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Top labor union aims to topple six GOP governors: payback or big risk?

For 2014, the AFL-CIO is targeting Republican governors in Florida, Maine, Michigan, Ohio, Pennsylvania, and Wisconsin, which have signed bills curbing union rights. But big-spending GOP 'super PACs' could stand in the way.

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Waging fights on so many fronts not only eroded union resources, but it also created internal debate, and even strife, about how unions should focus their priorities, says Robert Bruno, director of the Labor Education Program at the University of Illinois in Chicago.

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“It’s difficult to have political influence you want to have in moving legislation and opposing legislation when the institutions themselves are fighting for the right to actually exist. You can’t push forward with any legislation when you’re constantly playing defense,” says Professor Bruno.

One big challenge the unions faced in those fights – and continue to face – is being outspent by the competition. The AFL-CIO raised about $22 million during the 2012 election cycle through the Workers Voice, its political action committee, according to the Center for Responsive Politics. That puts it in the top tier for "super PACs" during that period, but the sum is already overshadowed by money Republicans have raised this year alone.

The Republican Governors Association reported last week it raised $23.6 million in the first half of 2013, half of what the Democratic Governors Association raised during that period. The RGA says the money puts it “in a strong position to help re-elect Republican governors … over the next 15 months.” One of its greatest benefactors: conservative billionaire David Koch, who donated at least $1 million.

“Republican governors are driving America’s comeback by balancing budgets, creating jobs, improving education, and pursuing free market solutions to the challenges facing our states," said RGA Chairman Bobby Jindal, in a statement. "The effective leadership of 30 Republican governors across the nation stands in stark contrast to the gridlock and absence of leadership in Washington, D.C.”

The failed recall of Walker in Wisconsin last year “woke unions up to the fact that just spending a of of money isn’t going to solve the problem,” says Mr. Peterson. “That’s a fight they can’t win. Supporters of Walker and his wing of the party have a lot more money than the unions could ever hope to raise.”

That is why Hauser says the AFL-CIO is planning an “investment in human capital” to win in 2014, rather than opening the checkbook. “This is not about spending more money,” he says.

The key to its efforts will be in grass-roots organizing: using databases to target voters and tapping social media to “developing people’s skills and their comfort level in talking about politics," Hauser says.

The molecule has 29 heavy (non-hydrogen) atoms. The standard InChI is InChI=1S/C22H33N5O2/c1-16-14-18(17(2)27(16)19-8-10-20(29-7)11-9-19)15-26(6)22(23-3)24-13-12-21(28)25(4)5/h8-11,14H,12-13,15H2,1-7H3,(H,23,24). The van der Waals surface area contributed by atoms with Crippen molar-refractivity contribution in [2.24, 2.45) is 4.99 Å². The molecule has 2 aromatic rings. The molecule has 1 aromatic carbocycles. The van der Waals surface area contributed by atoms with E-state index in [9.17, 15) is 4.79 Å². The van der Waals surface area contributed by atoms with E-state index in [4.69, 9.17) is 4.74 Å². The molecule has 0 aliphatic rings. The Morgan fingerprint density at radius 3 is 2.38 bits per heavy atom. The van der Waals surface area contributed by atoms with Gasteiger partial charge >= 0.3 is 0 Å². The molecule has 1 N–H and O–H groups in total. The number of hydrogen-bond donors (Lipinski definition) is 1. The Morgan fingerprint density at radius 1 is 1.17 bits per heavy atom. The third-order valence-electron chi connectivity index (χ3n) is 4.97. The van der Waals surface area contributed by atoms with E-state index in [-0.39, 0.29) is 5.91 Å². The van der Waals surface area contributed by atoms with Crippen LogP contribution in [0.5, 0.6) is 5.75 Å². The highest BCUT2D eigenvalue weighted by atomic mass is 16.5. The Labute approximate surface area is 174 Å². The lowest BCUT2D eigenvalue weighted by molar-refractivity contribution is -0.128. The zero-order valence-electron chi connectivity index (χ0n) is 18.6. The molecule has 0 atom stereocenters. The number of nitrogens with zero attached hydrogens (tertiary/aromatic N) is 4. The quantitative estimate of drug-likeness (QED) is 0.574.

This time, the aim is to build structure and training, to "rebuild the muscle of community engagement about political issues," he says. “One of the things we feel has been a problem over the last few generations is an erosion of people talking to friends, neighbors, and colleagues about politics. Communication has been listening to radio or passively watching television. We think politics are better, left, right, or center, when people are talking to people. The stakes are so high, people need to understand they can make a difference.”

Unions are also likely to create alliances with groups outside labor who may feel just as disenfranchised due to state rollbacks to abortion rights, civil voting rights, and other issues by the same Republican governors.

“They can build a relationship with other constituencies and be part of a broader democracy initiative and, if you push that, then you can make a difference. Because in a smaller contained space, while big money obviously matters, you can blunt the money difference,” says Bruno.

However, others caution unions against directing their efforts into fights where the incumbent governor is not necessarily vulnerable. That includes Wisconsin, where Walker has no obvious challenger and where he remains popular, according to recent polling.

“Wisconsin is not the state I would be watching. The real ‘tell’ is Pennsylvania, Michigan, and Ohio. If Republicans manage to hold onto even two of the three, the unions are toast,” says Peterson.

“That’s the thing unions have to be careful about: spreading themselves out too much or picking races they have no chances of winning. If they do that, they’re going to look weak,” he says. “And looking weak is a precursor to being weak.”


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